Make D-ring Tabs – To make up, place a piece of double-side seam tape down the center of the wrong side (back) of a leatherette tab. Slip a D-ring onto the tongue of the tab. Fold the narrow strip over the ring and peel away the release paper on the seam tape. Then, fold the leatherette straight over and press the layers together. Using a zipper foot attachment, stitch as close as possible to the D-ring across the top of the tab.

Repeat 2 more times for the remaining hardware and set aside.

Make the anchor pad – To add additional support to the hardware, reinforce the D-ring tabs by mounting it onto an anchor. Equally space two tabs apart onto the pad with both D-rings facing up and machine-stitch around the curved edge of the tabs.

With the anchor FACE UP, secure a rivet through all layers below each D-ring to hold the thickness of the fabric together. Set aside.

Make zipper – Cut a length of zipper chain equal to the length of the gusset (including seam allowance). Thread 2 zip slides onto the end of the zip chain, one after the other with the heads facing each other. Zip up the zipper to the other end of the chain (be careful not to slip off the coil as there is no stop). Then reposition the sliders to the center of the zipper. (The zipper should now be able to open and close in either direction). Tack across each end of the coil by hand to secure temporarily. Set aside.

Make Hand Strap To make up, place a piece of double-side seam tape down one side of the wrong side (back) of the hand strap. Peel away the release paper on the seam tape and fold the leatherette straight over and press the layers together. Topstitch around the perimeter of the strap. On each end of the hand strap, place a swivel latch clasp and fold over the fabric approximately 1 inch [25 mm]. Secure with 2 rivets through all layers to complete, following manufacturer’s directions. Set aside.

Make Adjustable Strap – Slip the slider buckle onto the webbing, and then draw the end of the strap through the bracket of the swivel latch. Return the end of the webbing back through the slider and secure in place.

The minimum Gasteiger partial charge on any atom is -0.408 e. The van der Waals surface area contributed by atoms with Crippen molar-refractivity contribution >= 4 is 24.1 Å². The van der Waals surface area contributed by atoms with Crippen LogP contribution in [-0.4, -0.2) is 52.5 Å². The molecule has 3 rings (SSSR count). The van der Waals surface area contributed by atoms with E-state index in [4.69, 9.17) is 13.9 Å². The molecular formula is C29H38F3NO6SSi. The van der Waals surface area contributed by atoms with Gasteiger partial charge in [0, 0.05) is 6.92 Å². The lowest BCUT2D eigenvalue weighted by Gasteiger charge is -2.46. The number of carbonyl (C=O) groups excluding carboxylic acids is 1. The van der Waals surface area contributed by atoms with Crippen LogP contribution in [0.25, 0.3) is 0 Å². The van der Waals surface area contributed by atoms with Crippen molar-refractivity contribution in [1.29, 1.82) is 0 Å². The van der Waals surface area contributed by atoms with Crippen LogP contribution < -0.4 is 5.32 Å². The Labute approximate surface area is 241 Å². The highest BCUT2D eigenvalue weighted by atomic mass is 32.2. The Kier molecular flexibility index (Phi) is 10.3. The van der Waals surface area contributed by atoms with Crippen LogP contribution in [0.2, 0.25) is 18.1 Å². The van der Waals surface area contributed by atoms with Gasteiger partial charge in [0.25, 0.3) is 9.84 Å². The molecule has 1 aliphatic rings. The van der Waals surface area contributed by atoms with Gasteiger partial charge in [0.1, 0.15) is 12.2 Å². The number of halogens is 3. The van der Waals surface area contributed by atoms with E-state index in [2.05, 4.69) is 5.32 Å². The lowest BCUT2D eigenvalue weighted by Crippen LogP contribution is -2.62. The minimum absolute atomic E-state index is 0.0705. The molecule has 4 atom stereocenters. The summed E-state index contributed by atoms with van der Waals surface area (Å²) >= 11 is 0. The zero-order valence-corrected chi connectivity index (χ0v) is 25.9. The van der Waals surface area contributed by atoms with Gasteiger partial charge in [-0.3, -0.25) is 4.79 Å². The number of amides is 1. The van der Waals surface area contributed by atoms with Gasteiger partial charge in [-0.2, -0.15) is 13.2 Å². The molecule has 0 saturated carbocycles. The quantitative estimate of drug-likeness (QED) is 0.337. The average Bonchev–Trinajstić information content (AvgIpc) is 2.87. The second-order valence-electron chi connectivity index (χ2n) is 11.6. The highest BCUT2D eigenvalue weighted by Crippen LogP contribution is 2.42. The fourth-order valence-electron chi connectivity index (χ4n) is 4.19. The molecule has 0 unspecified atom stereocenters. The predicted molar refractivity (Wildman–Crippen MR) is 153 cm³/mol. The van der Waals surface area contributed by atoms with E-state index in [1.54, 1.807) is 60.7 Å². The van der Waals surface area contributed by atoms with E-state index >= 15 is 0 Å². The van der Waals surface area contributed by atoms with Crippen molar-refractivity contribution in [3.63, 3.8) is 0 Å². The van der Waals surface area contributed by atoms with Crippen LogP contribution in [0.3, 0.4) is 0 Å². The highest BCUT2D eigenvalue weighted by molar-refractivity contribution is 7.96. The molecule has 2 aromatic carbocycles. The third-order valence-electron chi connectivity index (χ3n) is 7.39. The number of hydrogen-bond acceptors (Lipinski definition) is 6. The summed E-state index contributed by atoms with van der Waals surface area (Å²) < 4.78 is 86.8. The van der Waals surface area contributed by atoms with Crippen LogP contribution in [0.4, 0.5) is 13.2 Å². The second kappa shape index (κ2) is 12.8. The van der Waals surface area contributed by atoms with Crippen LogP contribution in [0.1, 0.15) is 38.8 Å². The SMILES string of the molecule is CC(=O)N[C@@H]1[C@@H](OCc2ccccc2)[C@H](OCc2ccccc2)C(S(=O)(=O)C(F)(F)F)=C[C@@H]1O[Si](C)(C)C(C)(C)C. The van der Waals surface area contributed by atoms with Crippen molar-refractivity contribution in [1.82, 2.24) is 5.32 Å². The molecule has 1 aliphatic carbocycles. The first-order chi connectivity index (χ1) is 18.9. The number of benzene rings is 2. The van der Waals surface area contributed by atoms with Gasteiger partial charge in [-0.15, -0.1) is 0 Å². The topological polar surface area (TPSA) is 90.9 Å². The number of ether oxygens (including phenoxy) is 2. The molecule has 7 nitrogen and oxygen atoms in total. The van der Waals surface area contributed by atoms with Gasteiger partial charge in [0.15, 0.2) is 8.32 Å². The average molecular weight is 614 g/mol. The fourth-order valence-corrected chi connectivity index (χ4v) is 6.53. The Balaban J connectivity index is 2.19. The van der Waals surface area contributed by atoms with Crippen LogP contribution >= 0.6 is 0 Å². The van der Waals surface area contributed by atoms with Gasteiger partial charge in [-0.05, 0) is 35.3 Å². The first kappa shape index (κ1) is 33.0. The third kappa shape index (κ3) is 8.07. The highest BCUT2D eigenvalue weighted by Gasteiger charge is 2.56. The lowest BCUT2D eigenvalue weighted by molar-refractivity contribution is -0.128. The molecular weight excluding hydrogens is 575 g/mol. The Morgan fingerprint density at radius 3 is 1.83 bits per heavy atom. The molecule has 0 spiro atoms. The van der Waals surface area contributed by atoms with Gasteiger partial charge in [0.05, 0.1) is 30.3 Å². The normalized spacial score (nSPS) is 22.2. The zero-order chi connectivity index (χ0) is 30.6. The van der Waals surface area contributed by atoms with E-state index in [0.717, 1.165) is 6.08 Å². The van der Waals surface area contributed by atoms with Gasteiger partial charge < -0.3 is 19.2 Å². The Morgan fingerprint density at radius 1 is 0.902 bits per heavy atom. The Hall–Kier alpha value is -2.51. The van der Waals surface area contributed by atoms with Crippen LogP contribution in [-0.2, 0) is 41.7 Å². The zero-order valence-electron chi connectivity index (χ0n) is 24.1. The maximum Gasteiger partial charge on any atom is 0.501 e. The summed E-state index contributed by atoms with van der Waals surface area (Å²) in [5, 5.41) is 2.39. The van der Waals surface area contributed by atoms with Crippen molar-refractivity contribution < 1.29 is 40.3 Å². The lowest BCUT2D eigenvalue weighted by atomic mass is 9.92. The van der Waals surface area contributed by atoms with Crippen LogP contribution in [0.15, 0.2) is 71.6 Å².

On the other end of the strap, attach another swivel latch clasp by wrapping a remnant piece of leatherette, cut-to-size, around the hardware and sandwiching the webbing between the 2 layers of leatherette. Use double sided seam tape to hold in place and topstitch around all sides of the leatherette, finishing with an X-stitch across the tab. Reinforce the strap with a rivet in the center of the X-stitch. Set aside.

Slip Pouch Prep – Trim the opening of the slip pouch by sewing a length of self-piping to the opening of the pocket (face sides together). Grade the seam allowance and turn under. With FACE UP, edgestitch along the piped edge of the pocket. Set aside.

b) Slip Pouch/Pocket Construction – With FACE SIDES UP, align and match pocket on top of front section. Baste around three sides of pocket.

Then, add self-piping around the perimeter of the front section. (see notes on piping)

c) Mount Hardware to Back – With FACE UP, position anchor pad onto placement line with the aid of some double-sided seam tape. Edgestitch around perimeter of the anchor pad.

Next, align the remaining D-ring tab to its horizontal placement position with the hardware nearest the seamline and tape in place. Edgestitch around the curved edge of the tab. Secure a rivet through all layers below the D-ring to hold the thickness of the fabric together.

Then, add self-piping around the perimeter of the back section. (see notes on piping)

Set aside.

d) Gusset Construction – Insert zipper between the 2 gusset pieces and topstitch in place. Next, align and match the short ends of the zipper assembly to the short ends of the base section, with FACE SIDES together. Stitch ends to create a large continuous loop. Grade seam allowances towards the base section. On FACE SIDE, topstitch along the seam on the base to secure the ends of the zipper coil. Set aside.